David Gilbert: I think it's a really interesting question though, because I think a lot of people and a lot of experts in the misinformation and disinformation area have been raising the issue of generative AI for months, possibly years now. And we have seen it in a number of coordinated campaigns. China's been using generative AI tools for creating fake avatars for their social media profiles. But I think we're still waiting for the point where it kind of tips the balance and we see it as a significant driver of a disinformation campaign. The tools are out there, and they're becoming much, much more freely available. And therefore the barrier for entry to this sort of thing is getting lower all the time.

Michael Calore: Speaking of which, I know there's been a lot of attention paid to the visual gen AI tools and particularly images. It's very easy to type in a prompt and create an image. It's more difficult to type in a prompt to create a video. But something that we've seen a lot of is audio deepfakes, audio hoaxes, where you can use a computer to clone a person's voice and have it say things that the person never said. Lauren got pitched on a tool that made it sound like she was speaking in Spanish. They trained this tool on one of your other podcasts, right?

Lauren Goode: That's right, yeah.

Michael Calore: Using your—

Lauren Goode: And they were pitching us and saying, “We can translate your other podcasts into Spanish. Here you go.” It was me and Gideon speaking in fluent Spanish.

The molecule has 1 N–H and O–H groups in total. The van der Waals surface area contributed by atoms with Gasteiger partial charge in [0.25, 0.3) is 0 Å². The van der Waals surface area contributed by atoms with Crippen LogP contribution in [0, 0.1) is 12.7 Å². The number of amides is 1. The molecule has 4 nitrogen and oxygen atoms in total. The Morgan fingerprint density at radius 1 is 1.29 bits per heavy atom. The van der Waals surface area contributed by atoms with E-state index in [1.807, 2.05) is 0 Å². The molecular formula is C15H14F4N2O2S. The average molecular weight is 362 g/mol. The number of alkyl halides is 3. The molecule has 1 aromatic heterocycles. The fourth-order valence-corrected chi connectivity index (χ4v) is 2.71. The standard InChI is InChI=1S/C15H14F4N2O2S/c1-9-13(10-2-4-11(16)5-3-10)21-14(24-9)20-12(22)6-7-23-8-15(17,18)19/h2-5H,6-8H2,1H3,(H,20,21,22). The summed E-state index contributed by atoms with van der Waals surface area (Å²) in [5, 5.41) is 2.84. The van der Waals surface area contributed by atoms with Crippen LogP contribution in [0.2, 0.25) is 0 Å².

Michael Calore: So it actually was what you were saying, but it was eerie because it did sound like you speaking in very fast, very clipped like Catalan Spanish. But the thing that I want to ask you about, David, is that with these audio hoaxes, it seems as though they are easier to get past the systems that are set up to spot these things, right? There are very sophisticated tools for detecting an AI-generated image and an AI-generated video, but those tools are not as tuned to detecting AI-generated audio. Is that right?

David Gilbert: Yeah. And the audio seems to be the one that is gaining quite a lot of traction, not necessarily in coordinated disinformation campaigns, but more people, individuals maybe who are seeking to just cause chaos themselves or just playing a prank. And it seems like the platforms are struggling to stop the spread of those. Now you say that there's tools to detect image and video AI-generated content. I would be interested to see once that kind of stuff starts rolling out more and more how effective those tools are, whether it'll be a game of cat-and-mouse and the image and video generated stuff will kind of stay a step ahead. It's hard to know because I guess I just don't trust whatever the platforms are saying that they're going to be able to detect something that they're actually telling the truth, because they don't really have a history of being accurate and being right about this stuff. So that'll be interesting to see. But yeah, that example you gave, Lauren, about your voice being translated, these tools are so easily available now, and I actually tried one recently where it's actually a video one where you post a video of you saying something in English, you upload it and it sends it back to you, and you pick what language. And it not only does the voice, but it also changes your mouth to make it look as if you're speaking French or Spanish or German. It is not perfect, and if you actually looked at it closely, you would know it's not real. But as we've seen with this stuff in Gaza, people don't look closely. People click. If they think it's interesting or it backs up their worldview, they're going to share it to their audience. That's all it takes.